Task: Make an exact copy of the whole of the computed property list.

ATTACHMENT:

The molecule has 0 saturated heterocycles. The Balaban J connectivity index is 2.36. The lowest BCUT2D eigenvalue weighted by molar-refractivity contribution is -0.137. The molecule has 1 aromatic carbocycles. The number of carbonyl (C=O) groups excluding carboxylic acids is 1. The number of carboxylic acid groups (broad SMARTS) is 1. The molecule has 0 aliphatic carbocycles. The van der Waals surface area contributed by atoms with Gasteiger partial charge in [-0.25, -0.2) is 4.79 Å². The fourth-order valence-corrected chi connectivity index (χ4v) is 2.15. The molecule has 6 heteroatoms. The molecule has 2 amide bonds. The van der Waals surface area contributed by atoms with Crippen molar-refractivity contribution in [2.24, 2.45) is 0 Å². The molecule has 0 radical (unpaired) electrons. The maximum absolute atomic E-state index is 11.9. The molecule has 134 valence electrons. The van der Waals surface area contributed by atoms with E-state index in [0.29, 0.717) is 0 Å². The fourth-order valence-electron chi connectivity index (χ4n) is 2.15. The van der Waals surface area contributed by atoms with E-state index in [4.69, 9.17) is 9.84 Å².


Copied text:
The molecule has 0 saturated heterocycles. The Balaban J connectivity index is 2.36. The lowest BCUT2D eigenvalue weighted by molar-refractivity contribution is -0.137. The molecule has 1 aromatic carbocycles. The number of carbonyl (C=O) groups excluding carboxylic acids is 1. The number of carboxylic acid groups (broad SMARTS) is 1. The molecule has 0 aliphatic carbocycles. The van der Waals surface area contributed by atoms with Gasteiger partial charge in [-0.25, -0.2) is 4.79 Å². The fourth-order valence-corrected chi connectivity index (χ4v) is 2.15. The molecule has 6 heteroatoms. The molecule has 2 amide bonds. The van der Waals surface area contributed by atoms with Crippen molar-refractivity contribution in [2.24, 2.45) is 0 Å². The molecule has 0 radical (unpaired) electrons. The maximum absolute atomic E-state index is 11.9. The molecule has 134 valence electrons. The van der Waals surface area contributed by atoms with E-state index in [0.29, 0.717) is 0 Å². The fourth-order valence-electron chi connectivity index (χ4n) is 2.15. The van der Waals surface area contributed by atoms with E-state index in [4.69, 9.17) is 9.84 Å².